Position Title: Child Protection in Emergencies Specialist
Receiving Agency: UNICEF
P Level: P4
Duration: 3 months
Location: Chisinau, Moldova
Language: English required. Russian, Ukrainian, and/or Polish an asset
On 26 February, heavy fighting and explosions were reported inside and around Ukraine’s capital Kyiv. Hundreds of casualties and damage to civilian infrastructure – including residential buildings, schools, shelters, shops and medical facilities - were also reported by national authorities. Since 25 February, there has been an increase in the number of cases of shelling of medical and educational institutions.
On 24 February, the Russian Federation announced a military operation on Ukraine that is likely to have a significant impact on the lives of children and families in communities throughout the country. According to UNHCR, more than 160,000 people have reportedly been internally displaced and over 116,000 have so far fled into neighbouring Poland, Romania, Moldova and Hungary, and far more could be forced to seek safety across borders if the military operation persists. The government estimated that up to 5 million people might be fleeing Ukraine in the worst-case scenario. The security situation along the line of contact has been very volatile. On 21
February 2022, the Russian Federation officially recognized the independence of non-government-controlled areas of Donetsk and Luhansk. On 23 February, Ukraine announced that it would declare a nationwide state of emergency starting 24 February.
UNICEF is mounting a response in neighboring countries in close collaboration with UNHCR and national and local governments and partners. Given that UNICEF does not have a country office in Poland, there is an urgent need to deploy multiple child protection specialists, with expertise in child protection responses in middle and high income countries.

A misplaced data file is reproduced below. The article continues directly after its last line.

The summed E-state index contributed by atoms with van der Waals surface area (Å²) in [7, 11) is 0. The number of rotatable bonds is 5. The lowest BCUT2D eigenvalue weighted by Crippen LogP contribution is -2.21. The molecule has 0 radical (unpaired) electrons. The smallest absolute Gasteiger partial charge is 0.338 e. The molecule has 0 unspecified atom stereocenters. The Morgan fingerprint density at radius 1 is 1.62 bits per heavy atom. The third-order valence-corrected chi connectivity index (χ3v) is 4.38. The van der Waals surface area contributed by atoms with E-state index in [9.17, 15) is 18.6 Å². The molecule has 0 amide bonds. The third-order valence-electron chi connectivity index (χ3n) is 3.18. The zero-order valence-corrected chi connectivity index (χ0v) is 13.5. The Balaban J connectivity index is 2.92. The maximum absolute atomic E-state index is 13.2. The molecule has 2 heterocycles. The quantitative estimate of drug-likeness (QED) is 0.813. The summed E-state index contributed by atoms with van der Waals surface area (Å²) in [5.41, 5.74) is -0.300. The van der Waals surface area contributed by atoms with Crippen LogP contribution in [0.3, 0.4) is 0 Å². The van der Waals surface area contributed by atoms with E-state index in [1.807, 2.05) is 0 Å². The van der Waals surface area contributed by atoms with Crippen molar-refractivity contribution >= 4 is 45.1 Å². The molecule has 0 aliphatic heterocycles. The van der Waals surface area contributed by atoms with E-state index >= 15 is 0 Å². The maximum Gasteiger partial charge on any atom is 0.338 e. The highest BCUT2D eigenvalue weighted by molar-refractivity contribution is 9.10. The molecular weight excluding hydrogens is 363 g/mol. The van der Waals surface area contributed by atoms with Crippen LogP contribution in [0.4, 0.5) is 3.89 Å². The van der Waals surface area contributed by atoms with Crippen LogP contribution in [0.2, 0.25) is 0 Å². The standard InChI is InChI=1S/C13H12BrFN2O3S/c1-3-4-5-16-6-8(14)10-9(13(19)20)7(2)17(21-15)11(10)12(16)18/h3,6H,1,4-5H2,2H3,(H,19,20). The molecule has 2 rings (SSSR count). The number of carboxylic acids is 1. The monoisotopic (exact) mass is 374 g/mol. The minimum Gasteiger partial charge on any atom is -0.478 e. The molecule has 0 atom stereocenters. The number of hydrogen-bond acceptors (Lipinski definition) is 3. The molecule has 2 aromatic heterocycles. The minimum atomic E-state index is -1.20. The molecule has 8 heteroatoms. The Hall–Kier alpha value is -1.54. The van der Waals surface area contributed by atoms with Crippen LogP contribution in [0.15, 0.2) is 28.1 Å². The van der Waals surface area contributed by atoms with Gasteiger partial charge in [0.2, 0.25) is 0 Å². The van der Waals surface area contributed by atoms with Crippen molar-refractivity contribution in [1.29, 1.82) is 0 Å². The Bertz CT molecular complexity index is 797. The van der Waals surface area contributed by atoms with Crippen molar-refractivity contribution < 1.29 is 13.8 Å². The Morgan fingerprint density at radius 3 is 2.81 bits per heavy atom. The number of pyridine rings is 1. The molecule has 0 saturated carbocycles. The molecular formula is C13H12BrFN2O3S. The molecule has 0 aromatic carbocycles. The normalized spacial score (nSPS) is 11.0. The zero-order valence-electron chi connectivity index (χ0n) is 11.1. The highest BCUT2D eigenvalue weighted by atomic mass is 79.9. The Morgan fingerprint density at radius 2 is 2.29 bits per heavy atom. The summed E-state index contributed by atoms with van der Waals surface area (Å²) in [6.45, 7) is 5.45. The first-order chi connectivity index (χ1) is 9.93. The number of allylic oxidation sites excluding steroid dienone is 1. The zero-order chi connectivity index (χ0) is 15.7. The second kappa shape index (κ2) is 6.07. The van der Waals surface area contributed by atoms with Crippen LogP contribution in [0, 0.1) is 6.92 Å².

Provide support to operationalization of UNICEF’s response in close coordination with UNHCR and national and local partners to establish a child protection response. Working primarily, but not solely, through the establishment of Blue Dots – child friendly spaces that can (among other functions) identify protection risks, including separated and unaccompanied children, and provide appropriate responses. Ensure all children in need of care and protection receive the support they need while durable solutions are found.
MAIN RESPONSIBILITIES AND TASKS
• In consultation with other CP partners, including UNHCR, and the government if appropriate, provide support to strengthen existing child protection coordination structures for the response to the refugee and migrant crisis.
• Provide technical guidance to the blue dot hub response along displacement corridors and in temporary shelters for emergency child protection response, including identification and registration of UASC, Psychological First Aid, case management, and monitoring.
• Provide coordination leadership or support for child protection coordination in support of government and with other UN entities and civil society.
• Provide training to partners on child protection in emergencies
• Support coordination in UNICEF with programmes and operations, including supply needs for blue dot operation.
• Ensure CP information flow within UNICEF coordination structures
• Provide technical support and assistance to UNICEF child protection and GBV staff and partners, including government and NGOs, to scale up the child protection components of emergency response programmes, including development or amendment of projects and partnerships.
• Monitor the trends and emerging evidence of child protection concerns and the response by the Government and partners, including conducting monitoring visits to project sites and border areas and analyse this information to advise on the child protection response.
• Contribute to raise awareness on child protection and gender-based violence concerns and UNICEF’s response thereto through preparation of relevant humanitarian, media and communication outlets, as appropriate and in coordination with the RO emergency and child protection teams.
• Provide inputs on child protection and gender-based violence concerns and UNICEF’s response thereto in all UNICEF, inter-agency and government planning and reporting processes.
MINIMUM QUALIFICATIONS AND COMPETENCIES
• Advanced university degree in social work, international relations, law, child psychology, or relevant field.
• A minimum of 5-8 years of experience with UNICEF and/or other relevant actors, including experience with child protection programming in natural disaster and/or armed conflict contexts – preference for child protection specialists with experience in middle and high income countries, and in Europe if at all possible.
• Knowledge of UNICEF’s core commitments to children in humanitarian action as well as the humanitarian cluster approach, particularly the child protection working group (sub-cluster), gender-based violence area of responsibility, and protection cluster
• Fluency in English. Additional languages of particular importance include, Polish, Ukrainian and Russian.
Good written and spoken skills in the language of the humanitarian operation and knowledge of another UN
language an asset.